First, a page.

The Hidden Image of Thawing Permafrost
The project aims to develop a method for determining just how extensively thaw processes have already progressed in permafrost regions. The machine learning approach to be developed will be used to analyse radar images from aircraft in order to learn more about the properties of the subsurface permafrost.
Thawing permafrost at Trail Valley Creek in Canada may bring uncertainty for the entire region: roads and buildings could lose their solid foundations if the ground subsides. Also, the thawing of permafrost everywhere in the world – be it in Canada, Siberia, or other parts of the Arctic – serves as an indicator of global warming.
“Permafrost is a phenomenon that occurs under the surface of the soil, and is therefore difficult to measure,” says Julia Boike of the Alfred Wegener Institute (AWI). Even under coverings of permanent ice, experts believe, there are vast areas in which the ground has irreversibly thawed. These areas of unfrozen ground in permafrost regions are known as talik. Exactly where these are located and how extensive they are, however, is as yet unknown.
This project proposes a method for quantifying the properties of subsurface permafrost. This will reveal how rapidly ground thaw is progressing. The area of investigation is at Trail Valley Creek, located at the forest-tundra boundary in the North West Canadian permafrost zone. The researchers are developing an approach that will combine a physical permafrost model with data newly obtained from aerial images as well as with interferometry, tomography, and polarimetry information obtained from radar data. “We have many datasets from past measurement campaigns, which we want to combine and interpret together in order to learn more about the conditions of the ground,” says Irena Hajnsek of the German Aerospace Center (DLR).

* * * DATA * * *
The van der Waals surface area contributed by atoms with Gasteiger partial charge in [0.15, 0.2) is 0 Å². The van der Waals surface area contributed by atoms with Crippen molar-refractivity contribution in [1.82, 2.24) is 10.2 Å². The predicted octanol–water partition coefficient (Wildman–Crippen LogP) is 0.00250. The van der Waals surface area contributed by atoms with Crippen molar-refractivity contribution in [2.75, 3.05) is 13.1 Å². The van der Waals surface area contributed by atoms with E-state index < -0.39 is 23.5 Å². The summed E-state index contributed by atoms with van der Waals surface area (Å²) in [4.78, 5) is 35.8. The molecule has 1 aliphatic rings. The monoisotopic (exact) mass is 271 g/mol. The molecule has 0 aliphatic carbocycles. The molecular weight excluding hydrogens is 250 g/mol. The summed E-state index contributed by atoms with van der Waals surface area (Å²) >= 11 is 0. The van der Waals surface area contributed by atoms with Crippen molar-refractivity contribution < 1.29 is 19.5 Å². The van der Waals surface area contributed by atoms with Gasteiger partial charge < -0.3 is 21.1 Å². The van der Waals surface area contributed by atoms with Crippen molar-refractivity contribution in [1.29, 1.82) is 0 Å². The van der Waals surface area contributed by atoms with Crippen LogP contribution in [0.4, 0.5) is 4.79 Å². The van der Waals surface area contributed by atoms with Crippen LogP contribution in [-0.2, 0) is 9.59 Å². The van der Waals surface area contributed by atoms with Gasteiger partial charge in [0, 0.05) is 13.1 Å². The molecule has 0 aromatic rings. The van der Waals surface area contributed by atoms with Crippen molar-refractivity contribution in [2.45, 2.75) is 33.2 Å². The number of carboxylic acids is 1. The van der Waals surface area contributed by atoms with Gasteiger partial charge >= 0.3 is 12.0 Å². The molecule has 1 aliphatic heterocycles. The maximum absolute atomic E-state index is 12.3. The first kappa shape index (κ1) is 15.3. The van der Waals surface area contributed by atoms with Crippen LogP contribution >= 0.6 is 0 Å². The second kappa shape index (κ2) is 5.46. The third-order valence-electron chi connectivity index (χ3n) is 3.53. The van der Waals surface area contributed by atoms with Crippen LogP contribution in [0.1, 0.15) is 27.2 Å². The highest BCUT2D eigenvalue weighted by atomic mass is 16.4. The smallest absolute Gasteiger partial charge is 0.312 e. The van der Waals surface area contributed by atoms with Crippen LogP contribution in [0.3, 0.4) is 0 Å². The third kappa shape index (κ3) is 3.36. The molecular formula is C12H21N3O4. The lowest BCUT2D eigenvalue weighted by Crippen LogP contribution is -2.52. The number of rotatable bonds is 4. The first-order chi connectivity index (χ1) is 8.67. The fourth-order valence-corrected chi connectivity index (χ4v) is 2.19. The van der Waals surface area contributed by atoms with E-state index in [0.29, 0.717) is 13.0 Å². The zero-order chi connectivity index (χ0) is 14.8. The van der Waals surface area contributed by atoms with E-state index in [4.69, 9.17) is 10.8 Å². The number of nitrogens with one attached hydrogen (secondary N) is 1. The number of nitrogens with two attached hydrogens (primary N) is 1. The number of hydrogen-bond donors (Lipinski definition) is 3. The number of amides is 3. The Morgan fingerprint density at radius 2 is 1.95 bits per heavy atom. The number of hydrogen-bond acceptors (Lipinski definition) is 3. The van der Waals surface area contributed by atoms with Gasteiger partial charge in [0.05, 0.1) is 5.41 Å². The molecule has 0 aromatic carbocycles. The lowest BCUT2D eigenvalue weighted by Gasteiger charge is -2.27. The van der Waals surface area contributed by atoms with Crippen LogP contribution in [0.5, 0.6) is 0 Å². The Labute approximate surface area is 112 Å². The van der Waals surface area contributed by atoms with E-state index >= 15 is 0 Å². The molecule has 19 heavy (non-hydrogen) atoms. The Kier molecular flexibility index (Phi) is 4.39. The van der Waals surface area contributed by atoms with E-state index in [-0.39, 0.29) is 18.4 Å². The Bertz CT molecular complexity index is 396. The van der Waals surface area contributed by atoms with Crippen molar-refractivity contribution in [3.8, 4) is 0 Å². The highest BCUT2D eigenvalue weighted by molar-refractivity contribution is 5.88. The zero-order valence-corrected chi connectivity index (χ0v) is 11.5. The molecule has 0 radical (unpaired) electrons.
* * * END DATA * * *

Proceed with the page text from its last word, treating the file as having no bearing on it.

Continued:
On the trail of the mystery of the laws of calvingResearchers still face a mystery when it comes to the laws by which glaciers calve. This project aims to use satellite imagery, artificial intelligence, mathematical optimisation and a new data processing pipeline to track the movements of glacier fronts in Antarctica to get closer to solving the mystery.
Artificial Intelligence for 3D multimodal point cloud classificationThe aim is to develop an artificial intelligence that can achieve the fusion of two-dimensional data with three-dimensional information. Based on this, the software would simultaneously be able to recognise image characteristics as well as the spatial relationships between different objects.
Multi-Satellite imaging for Space-based Landslide Occurrence and Warning ServiceIn order to detect impending landslides before they occur and to enable reliable emergency mapping after a landslide, the researchers are combining optical data with radar data from satellites. Using machine learning methods, computers will be trained to recognise the tiniest of changes in things like sloping landscape surfaces.